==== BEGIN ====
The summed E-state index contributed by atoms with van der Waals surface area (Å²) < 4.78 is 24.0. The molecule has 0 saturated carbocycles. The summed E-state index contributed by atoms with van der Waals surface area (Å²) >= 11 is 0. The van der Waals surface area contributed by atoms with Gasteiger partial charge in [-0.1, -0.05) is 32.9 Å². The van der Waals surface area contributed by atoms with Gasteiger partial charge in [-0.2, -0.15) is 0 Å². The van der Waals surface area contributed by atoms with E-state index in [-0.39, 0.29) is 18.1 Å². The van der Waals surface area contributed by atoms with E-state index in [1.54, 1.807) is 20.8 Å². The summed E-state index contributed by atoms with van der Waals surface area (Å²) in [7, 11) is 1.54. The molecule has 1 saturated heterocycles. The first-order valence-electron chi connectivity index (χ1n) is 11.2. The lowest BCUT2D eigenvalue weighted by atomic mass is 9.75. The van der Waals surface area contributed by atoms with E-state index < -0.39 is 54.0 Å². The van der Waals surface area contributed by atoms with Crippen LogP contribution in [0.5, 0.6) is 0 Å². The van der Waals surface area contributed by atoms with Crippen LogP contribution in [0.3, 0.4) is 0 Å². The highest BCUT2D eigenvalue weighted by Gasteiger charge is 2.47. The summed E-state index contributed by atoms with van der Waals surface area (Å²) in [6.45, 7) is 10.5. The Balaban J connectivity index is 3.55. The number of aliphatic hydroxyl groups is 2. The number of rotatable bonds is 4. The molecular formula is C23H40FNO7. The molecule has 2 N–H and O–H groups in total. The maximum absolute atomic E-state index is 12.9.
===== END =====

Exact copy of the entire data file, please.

The summed E-state index contributed by atoms with van der Waals surface area (Å²) < 4.78 is 24.0. The molecule has 0 saturated carbocycles. The summed E-state index contributed by atoms with van der Waals surface area (Å²) >= 11 is 0. The van der Waals surface area contributed by atoms with Gasteiger partial charge in [-0.1, -0.05) is 32.9 Å². The van der Waals surface area contributed by atoms with Gasteiger partial charge in [-0.2, -0.15) is 0 Å². The van der Waals surface area contributed by atoms with E-state index in [-0.39, 0.29) is 18.1 Å². The van der Waals surface area contributed by atoms with E-state index in [1.54, 1.807) is 20.8 Å². The summed E-state index contributed by atoms with van der Waals surface area (Å²) in [7, 11) is 1.54. The molecule has 1 saturated heterocycles. The first-order valence-electron chi connectivity index (χ1n) is 11.2. The lowest BCUT2D eigenvalue weighted by atomic mass is 9.75. The van der Waals surface area contributed by atoms with E-state index < -0.39 is 54.0 Å². The van der Waals surface area contributed by atoms with Crippen LogP contribution in [0.5, 0.6) is 0 Å². The van der Waals surface area contributed by atoms with Crippen LogP contribution in [0.3, 0.4) is 0 Å². The highest BCUT2D eigenvalue weighted by Gasteiger charge is 2.47. The summed E-state index contributed by atoms with van der Waals surface area (Å²) in [6.45, 7) is 10.5. The Balaban J connectivity index is 3.55. The number of aliphatic hydroxyl groups is 2. The number of rotatable bonds is 4. The molecular formula is C23H40FNO7. The molecule has 2 N–H and O–H groups in total. The maximum absolute atomic E-state index is 12.9.